Life and death when considering financial plansIn a new study, researchers were able to influence someone's estimate of their lifespan -- by more than nine years -- simply by asking them if they expected to "live to" versus "die by" a certain age. In addition, the way the question was posed affected people's preferences for life annuities, which provide insurance for people who outlive their savings.

"We wanted to know whether beliefs about how long one might live would differ with simple changes in framing, and if so, how big is the effect," says John Payne, a Duke University business professor. "The answer is yes, it does matter, and the effects are huge."

Why Semantics Matter

Payne and colleagues from Duke, Columbia University and the University of California at Los Angeles surveyed more than 2,000 respondents about their probable longevity. Using a slider scale, one group was asked to estimate the percentage chance that they would live to a certain age; the other group was asked about their chances of dying by a certain age.

Half the participants received scales that read 0% on the left and 100% on the right; the other half saw a scale that read 100% on the left and 0% on the right. All of the participants provided their estimates on whether they would live or die by the time they are 75, 85 and 95 years old.

If the way the question is posed makes no difference, the two group's answers should have matched up -- i.e., a 60% chance of living would be matched by a 40% chance of dying. But that's not what happened.

People considering how long they would live were more optimistic, estimating that they had a 55% chance of being alive at age 85. Those thinking about when they would die were more pessimistic, estimating a 68% chance of dying at 85 -- or just a 32% chance of being alive. Overall, there was also a 10-year gap in median expected age of death (around 85 years for the live-to group and 75 years for the die-by group).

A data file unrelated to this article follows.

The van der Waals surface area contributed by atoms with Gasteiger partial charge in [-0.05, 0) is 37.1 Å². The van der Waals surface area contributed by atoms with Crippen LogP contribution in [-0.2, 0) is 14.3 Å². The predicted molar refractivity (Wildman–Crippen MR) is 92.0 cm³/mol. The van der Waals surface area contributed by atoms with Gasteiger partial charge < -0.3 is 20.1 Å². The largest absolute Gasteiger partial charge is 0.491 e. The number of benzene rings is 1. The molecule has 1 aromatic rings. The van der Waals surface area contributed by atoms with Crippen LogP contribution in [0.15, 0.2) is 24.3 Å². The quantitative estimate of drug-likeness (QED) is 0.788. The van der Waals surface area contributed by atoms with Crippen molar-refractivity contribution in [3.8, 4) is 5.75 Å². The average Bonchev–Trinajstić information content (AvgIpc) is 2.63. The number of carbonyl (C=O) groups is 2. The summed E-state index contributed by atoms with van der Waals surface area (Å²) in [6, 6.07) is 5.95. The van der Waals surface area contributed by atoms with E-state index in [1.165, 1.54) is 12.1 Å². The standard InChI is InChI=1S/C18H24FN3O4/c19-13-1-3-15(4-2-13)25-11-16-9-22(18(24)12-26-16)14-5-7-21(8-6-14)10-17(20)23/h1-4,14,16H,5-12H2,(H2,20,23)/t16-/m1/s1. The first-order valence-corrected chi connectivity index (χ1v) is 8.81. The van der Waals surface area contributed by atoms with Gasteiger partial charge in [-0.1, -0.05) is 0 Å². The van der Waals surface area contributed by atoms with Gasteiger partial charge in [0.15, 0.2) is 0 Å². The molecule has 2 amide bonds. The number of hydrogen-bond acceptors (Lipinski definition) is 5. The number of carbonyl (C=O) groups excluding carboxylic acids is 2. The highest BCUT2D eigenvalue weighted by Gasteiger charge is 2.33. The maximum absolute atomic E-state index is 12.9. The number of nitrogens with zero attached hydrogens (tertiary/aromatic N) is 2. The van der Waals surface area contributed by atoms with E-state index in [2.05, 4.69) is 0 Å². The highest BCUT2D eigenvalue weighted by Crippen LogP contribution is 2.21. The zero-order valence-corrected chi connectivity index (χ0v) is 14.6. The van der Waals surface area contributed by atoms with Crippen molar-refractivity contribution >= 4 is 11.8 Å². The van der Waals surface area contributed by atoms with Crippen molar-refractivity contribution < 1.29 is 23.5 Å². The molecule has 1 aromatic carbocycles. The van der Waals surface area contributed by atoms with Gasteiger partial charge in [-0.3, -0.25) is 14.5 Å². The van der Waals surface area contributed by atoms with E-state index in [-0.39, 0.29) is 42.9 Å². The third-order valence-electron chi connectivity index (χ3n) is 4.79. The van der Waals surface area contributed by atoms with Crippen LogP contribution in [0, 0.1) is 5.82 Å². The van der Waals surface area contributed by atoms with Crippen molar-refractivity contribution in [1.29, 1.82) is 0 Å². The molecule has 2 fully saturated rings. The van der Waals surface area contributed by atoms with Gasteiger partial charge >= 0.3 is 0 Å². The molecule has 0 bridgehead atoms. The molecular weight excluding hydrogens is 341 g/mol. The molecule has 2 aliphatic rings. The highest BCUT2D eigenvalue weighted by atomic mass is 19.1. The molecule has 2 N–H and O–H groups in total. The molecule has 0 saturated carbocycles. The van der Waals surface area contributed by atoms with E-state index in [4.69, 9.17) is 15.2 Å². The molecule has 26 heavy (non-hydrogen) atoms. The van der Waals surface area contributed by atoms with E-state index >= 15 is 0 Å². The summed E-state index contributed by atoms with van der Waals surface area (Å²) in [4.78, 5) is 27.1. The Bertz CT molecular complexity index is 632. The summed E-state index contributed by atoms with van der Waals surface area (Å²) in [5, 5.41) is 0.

"This 10-year difference in the median expected age of being dead or alive is not only statistically significant, but also highly meaningful to a number of important life decisions, such as how to finance one's consumption during retirement," the researchers write.

Based on judged probabilities, estimated mean life expectations were 9.38 years longer when presented in the live-to frame. "In terms of decisions about how much I need to retire, when I need to claim Social Security benefits and what I want to do in managing my retirement, this is a big number," Payne says.

The Bottom Line

How do longevity expectations influence financial choices? In a separate study, the researchers asked respondents about life annuities – an investment that requires a large, immediate and nonrefundable payment in exchange for a stream of monthly payments, guaranteed for life. Obviously, the sooner you expect to die, the less attractive an annuity investment becomes.

Participants were presented first with an online brochure titled, "How to Invest for Retirement." It described a life annuity and a self-managed retirement account. Then participants completed the same life-expectancy task, with half in the "live to" frame and half in the "die-by" frame.

On average, individuals in the live-to frame judged their probability of being alive at age 85 at 52%, while those in the die- by frame judged their probability of being alive at 85 at 30%. As with the previous studies, there was an approximately 10-year gap in the median expected age of death.

Next, half of these participants evaluated a single life annuity and reported the likelihood of a purchase. On average, 39% of those who judged themselves likely to live longer said they were likely to buy, while only 26% for those who expected to die sooner planned to buy.